Vacuum pumps help prepare astronauts for return to Earth

With construction of the International Space Station moving on apace, and with the discovery of much larger quantities of water on the moon than were previously thought to exist opening up the possibilities of a permanently manned moon base, the question of the effects of zero gravity conditions on the human body are being re-evaluated. Perceived as being a particular area of uncertainty is how the human body will stand up to a return to terrestrial gravity after long duration space missions.

To answer these questions, scientists developed an experiment to be carried into space. Launched into space in April on the Space Shuttle Columbia, the Lower Body Negative Pressure (LBNP) experiment will provide scientists with the key data they need to evaluate the zero gravity effects.

In space, under zero-gravity conditions, blood is distributed equally through the body, but this is in sharp contrast to conditions on Earth where, due to the influence of gravity, the blood tends to be more in the lower extremities of the body, and this difference could cause adaptation problems for astronauts returning to Earth after long missions. In the experiment, an astronaut is put into a cylindrical box which encloses hermetically the lower extremities of the astronaut from hips to toes. The box is connected by tube to an air pump which sucks air out to build up a vacuum, simulating terrestrial gravity conditions by causing the astronaut’s blood circulation to shift the distribution balance into the lower extremities of the body.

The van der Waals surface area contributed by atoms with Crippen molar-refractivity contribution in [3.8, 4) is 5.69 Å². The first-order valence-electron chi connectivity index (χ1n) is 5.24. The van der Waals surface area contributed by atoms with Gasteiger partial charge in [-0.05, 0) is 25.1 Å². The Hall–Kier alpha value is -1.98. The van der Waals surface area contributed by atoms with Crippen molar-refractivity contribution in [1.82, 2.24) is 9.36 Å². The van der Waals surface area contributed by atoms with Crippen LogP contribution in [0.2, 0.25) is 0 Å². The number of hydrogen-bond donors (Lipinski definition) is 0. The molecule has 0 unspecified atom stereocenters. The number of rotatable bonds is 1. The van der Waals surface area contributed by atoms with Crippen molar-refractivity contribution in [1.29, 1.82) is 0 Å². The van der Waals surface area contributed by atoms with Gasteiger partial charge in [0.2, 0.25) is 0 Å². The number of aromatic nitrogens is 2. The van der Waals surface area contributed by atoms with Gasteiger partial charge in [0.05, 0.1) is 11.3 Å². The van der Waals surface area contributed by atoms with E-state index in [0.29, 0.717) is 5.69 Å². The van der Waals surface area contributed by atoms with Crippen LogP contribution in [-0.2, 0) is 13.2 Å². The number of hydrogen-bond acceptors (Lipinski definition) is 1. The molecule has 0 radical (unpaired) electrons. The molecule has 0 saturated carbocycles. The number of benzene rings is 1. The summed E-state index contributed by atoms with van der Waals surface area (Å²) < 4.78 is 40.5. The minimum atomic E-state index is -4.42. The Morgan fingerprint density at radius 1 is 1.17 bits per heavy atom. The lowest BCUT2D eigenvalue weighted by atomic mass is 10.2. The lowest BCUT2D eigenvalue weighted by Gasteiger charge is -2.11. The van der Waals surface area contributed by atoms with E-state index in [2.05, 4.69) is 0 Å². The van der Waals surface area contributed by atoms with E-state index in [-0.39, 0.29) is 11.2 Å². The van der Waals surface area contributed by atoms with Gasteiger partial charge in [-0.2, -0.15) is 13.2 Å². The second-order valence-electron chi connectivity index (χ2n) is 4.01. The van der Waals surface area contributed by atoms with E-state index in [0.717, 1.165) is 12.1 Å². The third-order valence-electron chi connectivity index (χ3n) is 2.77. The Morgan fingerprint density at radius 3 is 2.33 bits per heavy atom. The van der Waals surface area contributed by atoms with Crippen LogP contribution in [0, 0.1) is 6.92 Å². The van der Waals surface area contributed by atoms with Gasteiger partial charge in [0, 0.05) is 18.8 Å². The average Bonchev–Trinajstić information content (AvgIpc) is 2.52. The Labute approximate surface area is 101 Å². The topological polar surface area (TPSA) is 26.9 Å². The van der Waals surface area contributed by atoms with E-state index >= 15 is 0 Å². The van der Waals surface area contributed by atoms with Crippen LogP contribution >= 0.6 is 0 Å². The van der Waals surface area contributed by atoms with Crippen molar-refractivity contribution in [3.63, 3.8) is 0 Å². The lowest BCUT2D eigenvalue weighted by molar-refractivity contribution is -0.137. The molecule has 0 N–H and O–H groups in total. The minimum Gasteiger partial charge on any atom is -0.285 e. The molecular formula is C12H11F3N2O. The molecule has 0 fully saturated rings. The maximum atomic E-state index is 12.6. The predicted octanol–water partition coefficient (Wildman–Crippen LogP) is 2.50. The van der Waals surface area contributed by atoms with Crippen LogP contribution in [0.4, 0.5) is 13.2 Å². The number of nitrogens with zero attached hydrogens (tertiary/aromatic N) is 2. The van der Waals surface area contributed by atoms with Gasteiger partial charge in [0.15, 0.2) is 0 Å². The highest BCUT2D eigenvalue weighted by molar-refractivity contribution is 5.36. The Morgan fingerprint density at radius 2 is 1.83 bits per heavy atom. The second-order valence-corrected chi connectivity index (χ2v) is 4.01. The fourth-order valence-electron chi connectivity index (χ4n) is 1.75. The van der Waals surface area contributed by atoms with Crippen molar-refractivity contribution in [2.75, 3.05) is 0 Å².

With reliability being of paramount importance for a space bound mission, and with the need for tightly controlled vacuum essential to obtaining useful data, the developers of the experiment turned to ASF Thomas for a suitable pump. ASF Thomas was able to supply an appropriate design, capable of building up a controlled vacuum in the box to a minimum of -80mmHg.

As with any experimental equipment carried into space on the Shuttle, weight of the payload was a key consideration. To help address this, the ASF pump was constructed largely in aluminium, with several drill holes further decreasing weight. As a result, the weight of the pump was reduced to just 5.4kg.

The experiment forms part of the Neurolab, mounted in the Spacelab module on the shuttle. Data gathered will be crucial to the research into zero gravity effects. If the experiment is a success, some of the equipment could form the basis of systems that will train astronauts for their return to Earth after long space missions.

ASF Thomas is the world’s leading manufacturer of OEM compressors and pumps, with product design, manufacture, installation and service all approved to ISO 9001. All standard products are available with fast deliveries, and non-standard products can be quickly engineered to suit individual applications, and supplied in volume. The UK Service Centre offers a rapid turnaround on spares and repairs, and in addition ASF Thomas offers users ultimate peace of mind through its compressor and vacuum pump Refurbishment Programme.